Operator Overloading

Discussion in 'C++' started by James Angi, Feb 23, 2005.

  1. James Angi

    James Angi Guest

    I have a question on operator overloading that I can't find an answer to in
    several guides (even google has failed me).

    I'm currently making my way through several C++ guides, trying to become
    familiar with the language's features. The book I'm in the middle of right
    now says an operator+ function cannot be const. For example, it seems to
    imply:

    class String {
    public:
    String operator+(const String&) const;
    };

    is invalid... yet it compiles, works fine, and while I realize that this
    does not mean it is 'correct', I can't think of a reason why an operator+
    method could not be declared const.

    Thanks,
    James
    James Angi, Feb 23, 2005
    #1
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  2. * James Angi:
    > I have a question on operator overloading that I can't find an answer to in
    > several guides (even google has failed me).
    >
    > I'm currently making my way through several C++ guides, trying to become
    > familiar with the language's features. The book I'm in the middle of right
    > now says an operator+ function cannot be const. For example, it seems to
    > imply:
    >
    > class String {
    > public:
    > String operator+(const String&) const;
    > };
    >
    > is invalid... yet it compiles, works fine, and while I realize that this
    > does not mean it is 'correct', I can't think of a reason why an operator+
    > method could not be declared const.


    operator+ should be const, and of course can be const.

    operator+= should not be const.

    It's possible that the standard says something about operator+= not being
    const, but I doubt it (if it ever becomes an issue, i.e. you're considering
    a const operator+=, then a design error is indicated).

    I suggest first checking out the context and precise wording of the book's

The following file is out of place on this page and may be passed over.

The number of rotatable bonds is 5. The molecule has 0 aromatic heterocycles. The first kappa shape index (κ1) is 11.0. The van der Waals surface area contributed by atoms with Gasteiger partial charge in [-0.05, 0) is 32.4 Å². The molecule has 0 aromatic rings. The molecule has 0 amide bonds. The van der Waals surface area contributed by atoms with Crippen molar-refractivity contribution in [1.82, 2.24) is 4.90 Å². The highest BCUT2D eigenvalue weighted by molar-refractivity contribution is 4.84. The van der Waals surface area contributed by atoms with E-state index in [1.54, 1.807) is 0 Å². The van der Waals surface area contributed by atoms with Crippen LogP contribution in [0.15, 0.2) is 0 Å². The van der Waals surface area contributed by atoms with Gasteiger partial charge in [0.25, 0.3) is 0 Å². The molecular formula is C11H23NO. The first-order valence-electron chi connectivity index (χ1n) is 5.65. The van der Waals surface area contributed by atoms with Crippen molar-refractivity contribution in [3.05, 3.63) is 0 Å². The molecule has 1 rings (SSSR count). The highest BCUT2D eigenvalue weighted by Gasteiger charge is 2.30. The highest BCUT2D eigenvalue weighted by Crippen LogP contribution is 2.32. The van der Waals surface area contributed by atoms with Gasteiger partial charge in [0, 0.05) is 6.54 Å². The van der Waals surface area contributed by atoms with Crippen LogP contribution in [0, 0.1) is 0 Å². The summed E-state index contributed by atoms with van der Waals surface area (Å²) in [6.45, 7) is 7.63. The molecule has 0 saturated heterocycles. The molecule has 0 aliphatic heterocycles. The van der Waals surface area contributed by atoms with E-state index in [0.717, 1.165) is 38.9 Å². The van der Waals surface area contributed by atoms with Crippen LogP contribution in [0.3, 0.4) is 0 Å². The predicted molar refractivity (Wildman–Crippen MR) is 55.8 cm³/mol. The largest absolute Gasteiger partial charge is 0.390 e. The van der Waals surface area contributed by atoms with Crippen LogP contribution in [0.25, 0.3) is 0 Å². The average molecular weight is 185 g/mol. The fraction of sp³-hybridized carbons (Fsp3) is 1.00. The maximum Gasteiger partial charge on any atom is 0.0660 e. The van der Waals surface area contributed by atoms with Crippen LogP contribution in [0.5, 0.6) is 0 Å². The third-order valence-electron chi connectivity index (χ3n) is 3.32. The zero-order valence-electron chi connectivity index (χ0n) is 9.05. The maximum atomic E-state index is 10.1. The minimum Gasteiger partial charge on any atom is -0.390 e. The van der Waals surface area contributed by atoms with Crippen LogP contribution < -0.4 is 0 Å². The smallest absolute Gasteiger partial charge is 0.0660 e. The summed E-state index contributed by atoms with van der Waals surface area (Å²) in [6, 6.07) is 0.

statement(s).

    If it then still says operator+ cannot be const, then do please post the title
    of the book here so that people can avoid it (and burn the book).

    --
    A: Because it messes up the order in which people normally read text.
    Q: Why is it such a bad thing?
    A: Top-posting.
    Q: What is the most annoying thing on usenet and in e-mail?
    Alf P. Steinbach, Feb 23, 2005
    #2
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  3. James Angi

    James Angi Guest

    Perhaps I'm not reading it right, below is the book info and the text to
    which I refered to. Earlier in the chapter a example String class is
    provided, and sure enough the operator+ method is non-const. The text is
    misleading though, because that method does not change the object it is
    being called on. Instead of modifying the example Employee class as
    suggested, I simply made operator+ const, and it works as expected. Just a
    book typo/mistake or am I not grasping this yet?

    Title: Sams Teach Yourself C++ in 21 days
    Authors: Jesse Liberty and Bradley Jones
    ISBN: 0-672-32711-2

    Chapter 11: Advanced Inheritance
    Note that the String class provides an overloaded plus operator: operator+.
    The designer of the Employee class has blocked access to the operator+ being
    called on Employee objects by declaring that all the string accessors, such
    a GetFirstName(), return a constant reference. Because operator+ is not
    (and can't be) a const function (it changes the object it is called on),
    attempting to write the following causes a compile-time error:

    String buffer = Edie.GetFirstName() + Edie.GetLastName();

    GetFirstName() returns a constant String, and you can't call operator+ on a
    constant object.
    To fix this, overload GetFirstName() to be non-const:
    const String & GetFirstName() { return itsFirstName; }
    String & GetFirstName() { return itsFirstName; }


    Controlling Acces